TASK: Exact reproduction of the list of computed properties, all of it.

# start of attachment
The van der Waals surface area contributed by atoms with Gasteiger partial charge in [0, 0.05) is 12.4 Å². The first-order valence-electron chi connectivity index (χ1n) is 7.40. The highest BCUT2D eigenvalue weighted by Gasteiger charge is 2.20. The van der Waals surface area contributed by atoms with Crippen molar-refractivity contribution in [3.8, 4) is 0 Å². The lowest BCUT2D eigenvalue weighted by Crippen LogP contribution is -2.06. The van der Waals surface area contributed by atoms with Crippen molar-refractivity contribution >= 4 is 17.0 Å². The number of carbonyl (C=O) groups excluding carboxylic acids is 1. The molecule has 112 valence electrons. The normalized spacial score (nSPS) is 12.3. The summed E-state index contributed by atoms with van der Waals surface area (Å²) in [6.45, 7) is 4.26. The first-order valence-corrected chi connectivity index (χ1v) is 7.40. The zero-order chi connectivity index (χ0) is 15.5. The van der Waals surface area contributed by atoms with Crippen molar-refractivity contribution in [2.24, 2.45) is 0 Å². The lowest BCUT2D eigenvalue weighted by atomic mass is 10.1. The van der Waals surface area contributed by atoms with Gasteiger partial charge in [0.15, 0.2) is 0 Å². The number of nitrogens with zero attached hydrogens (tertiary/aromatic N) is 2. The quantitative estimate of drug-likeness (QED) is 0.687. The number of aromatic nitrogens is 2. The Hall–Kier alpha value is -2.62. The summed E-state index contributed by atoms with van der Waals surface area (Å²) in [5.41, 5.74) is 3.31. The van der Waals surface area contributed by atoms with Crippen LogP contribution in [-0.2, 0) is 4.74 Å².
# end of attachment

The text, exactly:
The van der Waals surface area contributed by atoms with Gasteiger partial charge in [0, 0.05) is 12.4 Å². The first-order valence-electron chi connectivity index (χ1n) is 7.40. The highest BCUT2D eigenvalue weighted by Gasteiger charge is 2.20. The van der Waals surface area contributed by atoms with Crippen molar-refractivity contribution in [3.8, 4) is 0 Å². The lowest BCUT2D eigenvalue weighted by Crippen LogP contribution is -2.06. The van der Waals surface area contributed by atoms with Crippen molar-refractivity contribution >= 4 is 17.0 Å². The number of carbonyl (C=O) groups excluding carboxylic acids is 1. The molecule has 112 valence electrons. The normalized spacial score (nSPS) is 12.3. The summed E-state index contributed by atoms with van der Waals surface area (Å²) in [6.45, 7) is 4.26. The first-order valence-corrected chi connectivity index (χ1v) is 7.40. The zero-order chi connectivity index (χ0) is 15.5. The van der Waals surface area contributed by atoms with Crippen molar-refractivity contribution in [2.24, 2.45) is 0 Å². The lowest BCUT2D eigenvalue weighted by atomic mass is 10.1. The van der Waals surface area contributed by atoms with Gasteiger partial charge in [0.15, 0.2) is 0 Å². The number of nitrogens with zero attached hydrogens (tertiary/aromatic N) is 2. The quantitative estimate of drug-likeness (QED) is 0.687. The number of aromatic nitrogens is 2. The Hall–Kier alpha value is -2.62. The summed E-state index contributed by atoms with van der Waals surface area (Å²) in [5.41, 5.74) is 3.31. The van der Waals surface area contributed by atoms with Crippen LogP contribution in [-0.2, 0) is 4.74 Å².